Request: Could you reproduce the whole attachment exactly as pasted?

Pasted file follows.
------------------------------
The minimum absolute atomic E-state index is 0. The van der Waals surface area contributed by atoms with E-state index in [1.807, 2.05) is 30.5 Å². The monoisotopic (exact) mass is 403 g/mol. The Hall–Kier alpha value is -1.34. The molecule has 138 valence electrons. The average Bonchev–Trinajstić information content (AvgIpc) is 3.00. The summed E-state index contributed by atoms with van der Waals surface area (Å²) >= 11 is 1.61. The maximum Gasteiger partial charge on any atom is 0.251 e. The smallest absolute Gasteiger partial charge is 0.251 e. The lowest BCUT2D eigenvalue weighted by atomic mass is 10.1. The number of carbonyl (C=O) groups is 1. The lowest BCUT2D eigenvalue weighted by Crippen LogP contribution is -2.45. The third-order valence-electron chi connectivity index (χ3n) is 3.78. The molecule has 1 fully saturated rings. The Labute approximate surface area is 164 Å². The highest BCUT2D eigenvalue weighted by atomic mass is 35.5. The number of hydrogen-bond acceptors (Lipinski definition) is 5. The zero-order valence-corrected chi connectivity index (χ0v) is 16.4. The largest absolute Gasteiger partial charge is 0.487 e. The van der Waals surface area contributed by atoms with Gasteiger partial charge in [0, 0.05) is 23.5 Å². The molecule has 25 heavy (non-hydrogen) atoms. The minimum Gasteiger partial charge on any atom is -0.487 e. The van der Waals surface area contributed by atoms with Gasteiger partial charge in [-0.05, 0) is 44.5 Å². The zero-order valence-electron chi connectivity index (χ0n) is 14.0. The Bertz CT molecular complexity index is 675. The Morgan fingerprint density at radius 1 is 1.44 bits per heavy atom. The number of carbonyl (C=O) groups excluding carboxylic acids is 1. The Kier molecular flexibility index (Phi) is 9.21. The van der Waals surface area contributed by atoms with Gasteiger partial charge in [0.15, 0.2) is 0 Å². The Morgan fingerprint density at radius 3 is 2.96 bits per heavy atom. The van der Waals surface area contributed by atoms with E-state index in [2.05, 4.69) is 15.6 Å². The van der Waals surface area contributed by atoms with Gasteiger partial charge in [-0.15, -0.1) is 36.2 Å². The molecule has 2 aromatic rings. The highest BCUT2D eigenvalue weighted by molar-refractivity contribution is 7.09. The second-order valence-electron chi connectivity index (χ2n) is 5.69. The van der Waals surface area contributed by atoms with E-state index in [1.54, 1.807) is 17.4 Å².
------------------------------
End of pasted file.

The minimum absolute atomic E-state index is 0. The van der Waals surface area contributed by atoms with E-state index in [1.807, 2.05) is 30.5 Å². The monoisotopic (exact) mass is 403 g/mol. The Hall–Kier alpha value is -1.34. The molecule has 138 valence electrons. The average Bonchev–Trinajstić information content (AvgIpc) is 3.00. The summed E-state index contributed by atoms with van der Waals surface area (Å²) >= 11 is 1.61. The maximum Gasteiger partial charge on any atom is 0.251 e. The smallest absolute Gasteiger partial charge is 0.251 e. The lowest BCUT2D eigenvalue weighted by atomic mass is 10.1. The number of carbonyl (C=O) groups is 1. The lowest BCUT2D eigenvalue weighted by Crippen LogP contribution is -2.45. The third-order valence-electron chi connectivity index (χ3n) is 3.78. The molecule has 1 fully saturated rings. The Labute approximate surface area is 164 Å². The highest BCUT2D eigenvalue weighted by atomic mass is 35.5. The number of hydrogen-bond acceptors (Lipinski definition) is 5. The zero-order valence-corrected chi connectivity index (χ0v) is 16.4. The largest absolute Gasteiger partial charge is 0.487 e. The van der Waals surface area contributed by atoms with Gasteiger partial charge in [0, 0.05) is 23.5 Å². The molecule has 25 heavy (non-hydrogen) atoms. The minimum Gasteiger partial charge on any atom is -0.487 e. The van der Waals surface area contributed by atoms with Gasteiger partial charge in [-0.05, 0) is 44.5 Å². The zero-order valence-electron chi connectivity index (χ0n) is 14.0. The Bertz CT molecular complexity index is 675. The Morgan fingerprint density at radius 1 is 1.44 bits per heavy atom. The number of carbonyl (C=O) groups excluding carboxylic acids is 1. The Kier molecular flexibility index (Phi) is 9.21. The van der Waals surface area contributed by atoms with Gasteiger partial charge in [0.15, 0.2) is 0 Å². The Morgan fingerprint density at radius 3 is 2.96 bits per heavy atom. The van der Waals surface area contributed by atoms with E-state index in [2.05, 4.69) is 15.6 Å². The van der Waals surface area contributed by atoms with Gasteiger partial charge in [-0.15, -0.1) is 36.2 Å². The molecule has 2 aromatic rings. The highest BCUT2D eigenvalue weighted by molar-refractivity contribution is 7.09. The second-order valence-electron chi connectivity index (χ2n) is 5.69. The van der Waals surface area contributed by atoms with E-state index in [1.54, 1.807) is 17.4 Å².